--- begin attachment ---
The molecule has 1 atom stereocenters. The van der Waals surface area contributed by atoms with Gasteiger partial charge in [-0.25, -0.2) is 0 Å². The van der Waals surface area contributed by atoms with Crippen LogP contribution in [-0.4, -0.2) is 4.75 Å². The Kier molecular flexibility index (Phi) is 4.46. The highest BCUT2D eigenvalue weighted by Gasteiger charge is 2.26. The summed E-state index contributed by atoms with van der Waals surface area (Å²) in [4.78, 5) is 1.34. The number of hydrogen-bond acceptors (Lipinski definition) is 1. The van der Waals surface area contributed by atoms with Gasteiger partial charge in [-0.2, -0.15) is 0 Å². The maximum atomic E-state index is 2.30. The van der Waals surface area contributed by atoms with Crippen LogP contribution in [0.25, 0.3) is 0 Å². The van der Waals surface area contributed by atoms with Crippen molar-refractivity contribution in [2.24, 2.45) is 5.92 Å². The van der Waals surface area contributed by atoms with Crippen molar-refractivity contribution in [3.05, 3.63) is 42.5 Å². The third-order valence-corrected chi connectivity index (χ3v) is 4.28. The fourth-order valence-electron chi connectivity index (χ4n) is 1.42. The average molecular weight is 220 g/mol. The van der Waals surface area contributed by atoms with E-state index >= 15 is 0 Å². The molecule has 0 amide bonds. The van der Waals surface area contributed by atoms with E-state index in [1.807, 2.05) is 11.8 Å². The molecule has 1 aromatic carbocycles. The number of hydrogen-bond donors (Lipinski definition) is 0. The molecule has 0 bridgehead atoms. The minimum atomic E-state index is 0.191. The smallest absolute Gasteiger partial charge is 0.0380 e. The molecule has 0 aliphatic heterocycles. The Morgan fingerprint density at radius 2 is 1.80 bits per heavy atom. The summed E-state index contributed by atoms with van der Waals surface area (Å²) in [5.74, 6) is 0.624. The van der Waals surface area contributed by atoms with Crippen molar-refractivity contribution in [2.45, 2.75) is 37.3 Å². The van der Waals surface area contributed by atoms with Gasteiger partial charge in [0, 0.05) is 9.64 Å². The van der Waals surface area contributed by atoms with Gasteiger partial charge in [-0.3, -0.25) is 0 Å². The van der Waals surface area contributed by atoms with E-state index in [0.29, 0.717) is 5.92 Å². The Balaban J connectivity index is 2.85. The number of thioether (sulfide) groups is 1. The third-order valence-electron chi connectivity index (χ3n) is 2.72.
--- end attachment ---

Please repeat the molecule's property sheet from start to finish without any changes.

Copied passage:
The molecule has 1 atom stereocenters. The van der Waals surface area contributed by atoms with Gasteiger partial charge in [-0.25, -0.2) is 0 Å². The van der Waals surface area contributed by atoms with Crippen LogP contribution in [-0.4, -0.2) is 4.75 Å². The Kier molecular flexibility index (Phi) is 4.46. The highest BCUT2D eigenvalue weighted by Gasteiger charge is 2.26. The summed E-state index contributed by atoms with van der Waals surface area (Å²) in [4.78, 5) is 1.34. The number of hydrogen-bond acceptors (Lipinski definition) is 1. The van der Waals surface area contributed by atoms with Gasteiger partial charge in [-0.2, -0.15) is 0 Å². The maximum atomic E-state index is 2.30. The van der Waals surface area contributed by atoms with Crippen LogP contribution in [0.25, 0.3) is 0 Å². The van der Waals surface area contributed by atoms with Crippen molar-refractivity contribution in [2.24, 2.45) is 5.92 Å². The van der Waals surface area contributed by atoms with Crippen molar-refractivity contribution in [3.05, 3.63) is 42.5 Å². The third-order valence-corrected chi connectivity index (χ3v) is 4.28. The fourth-order valence-electron chi connectivity index (χ4n) is 1.42. The average molecular weight is 220 g/mol. The van der Waals surface area contributed by atoms with E-state index >= 15 is 0 Å². The molecule has 0 amide bonds. The van der Waals surface area contributed by atoms with E-state index in [1.807, 2.05) is 11.8 Å². The molecule has 1 aromatic carbocycles. The number of hydrogen-bond donors (Lipinski definition) is 0. The molecule has 0 bridgehead atoms. The minimum atomic E-state index is 0.191. The smallest absolute Gasteiger partial charge is 0.0380 e. The molecule has 0 aliphatic heterocycles. The Morgan fingerprint density at radius 2 is 1.80 bits per heavy atom. The summed E-state index contributed by atoms with van der Waals surface area (Å²) in [5.74, 6) is 0.624. The van der Waals surface area contributed by atoms with Crippen molar-refractivity contribution in [2.45, 2.75) is 37.3 Å². The van der Waals surface area contributed by atoms with Gasteiger partial charge in [0, 0.05) is 9.64 Å². The van der Waals surface area contributed by atoms with Gasteiger partial charge in [-0.3, -0.25) is 0 Å². The van der Waals surface area contributed by atoms with E-state index in [0.29, 0.717) is 5.92 Å². The Balaban J connectivity index is 2.85. The number of thioether (sulfide) groups is 1. The third-order valence-electron chi connectivity index (χ3n) is 2.72.